Service Communautaire d'Information sur la Recherche et le Développement - CORDIS

BBN for risk assessment

For the purposes of eruption forecasting and hazard mitigation, a volcanic crisis may be represented as a staged progression of states of unrest, each with its own timescale and likelihoods of transition to other states (or to climactic eruption). If the state conditions can be interpreted physically, e.g. in terms of advancing materials failure, this knowledge could be used directly to inform decisions on alert level setting.

A multi-state Markov process provides one simple model for defining states and for estimating rates of switching between states. However, for eruptive processes, such states are not directly observable and must be inferred from latent markers, such as seismic activity, gas output, deformation rates, etc, some of which may be contradictory. Interpretations of uncertain data will be liable to error, so a model is needed which can simultaneously estimate both elements: the transition likelihoods of a hidden process, and the probabilities of state misclassification.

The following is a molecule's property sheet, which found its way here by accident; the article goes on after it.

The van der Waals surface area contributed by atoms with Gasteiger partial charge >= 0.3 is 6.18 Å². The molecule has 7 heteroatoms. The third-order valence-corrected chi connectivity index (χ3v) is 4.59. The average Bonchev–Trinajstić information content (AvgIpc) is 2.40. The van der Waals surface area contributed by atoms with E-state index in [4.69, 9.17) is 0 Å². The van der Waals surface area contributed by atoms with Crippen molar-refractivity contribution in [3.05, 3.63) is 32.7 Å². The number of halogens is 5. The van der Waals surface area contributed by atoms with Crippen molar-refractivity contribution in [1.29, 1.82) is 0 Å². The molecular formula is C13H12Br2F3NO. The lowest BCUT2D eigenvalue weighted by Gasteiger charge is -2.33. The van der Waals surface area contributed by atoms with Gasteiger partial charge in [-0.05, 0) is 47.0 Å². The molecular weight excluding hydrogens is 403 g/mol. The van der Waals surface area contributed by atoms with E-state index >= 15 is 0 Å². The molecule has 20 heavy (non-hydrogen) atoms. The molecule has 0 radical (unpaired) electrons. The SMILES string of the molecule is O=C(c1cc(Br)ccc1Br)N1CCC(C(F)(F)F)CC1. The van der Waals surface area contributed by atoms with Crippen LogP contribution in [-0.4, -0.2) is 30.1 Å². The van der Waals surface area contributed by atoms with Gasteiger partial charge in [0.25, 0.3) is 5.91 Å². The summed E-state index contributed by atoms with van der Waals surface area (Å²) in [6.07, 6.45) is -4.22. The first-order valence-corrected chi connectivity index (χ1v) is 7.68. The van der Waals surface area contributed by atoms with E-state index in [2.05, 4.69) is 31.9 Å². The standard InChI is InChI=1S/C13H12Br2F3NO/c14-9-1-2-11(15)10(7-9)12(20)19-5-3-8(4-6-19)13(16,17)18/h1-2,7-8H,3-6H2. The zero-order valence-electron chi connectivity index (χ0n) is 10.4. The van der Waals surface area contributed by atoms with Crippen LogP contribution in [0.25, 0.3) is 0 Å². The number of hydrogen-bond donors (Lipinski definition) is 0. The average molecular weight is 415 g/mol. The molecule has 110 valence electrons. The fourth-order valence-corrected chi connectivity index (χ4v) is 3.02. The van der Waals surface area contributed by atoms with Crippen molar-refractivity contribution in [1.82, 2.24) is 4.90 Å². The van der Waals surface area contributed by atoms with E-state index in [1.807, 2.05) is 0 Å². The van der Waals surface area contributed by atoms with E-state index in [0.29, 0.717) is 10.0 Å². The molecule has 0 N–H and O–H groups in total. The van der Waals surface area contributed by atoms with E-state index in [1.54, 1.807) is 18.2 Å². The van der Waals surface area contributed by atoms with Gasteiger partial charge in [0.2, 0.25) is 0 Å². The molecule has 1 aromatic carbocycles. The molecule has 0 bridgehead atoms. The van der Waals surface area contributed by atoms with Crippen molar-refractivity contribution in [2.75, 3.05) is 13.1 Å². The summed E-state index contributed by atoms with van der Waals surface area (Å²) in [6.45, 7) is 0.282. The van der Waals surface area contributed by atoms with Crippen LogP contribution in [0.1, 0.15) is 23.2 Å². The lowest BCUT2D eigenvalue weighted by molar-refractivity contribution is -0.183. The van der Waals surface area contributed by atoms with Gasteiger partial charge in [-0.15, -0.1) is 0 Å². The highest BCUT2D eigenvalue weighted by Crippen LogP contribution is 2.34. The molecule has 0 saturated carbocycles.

We describe the concept and underlying principles of continuous time hidden Markov models and demonstrate them in a decision-support context with a preliminary working implementation using MULTIMO data. Where multi-parameter streams of raw, processed or conditioned data of different kinds are available, these can be input in near real-time to appropriate Hidden Multi-state Markov models, the outputs of each providing their own objective analyses of eruptive state in probabilistic terms.

These separate, multiple indicators of state can then be input into a Bayesian Belief Network framework for weighing and combining them as different strands of evidence, together with other observations, data, interpretations, and expert judgment.

Reported by

Aspinall and Associates
5 Woodside Close
HP9 1JQ Beaconsfield, Bucks
United Kingdom
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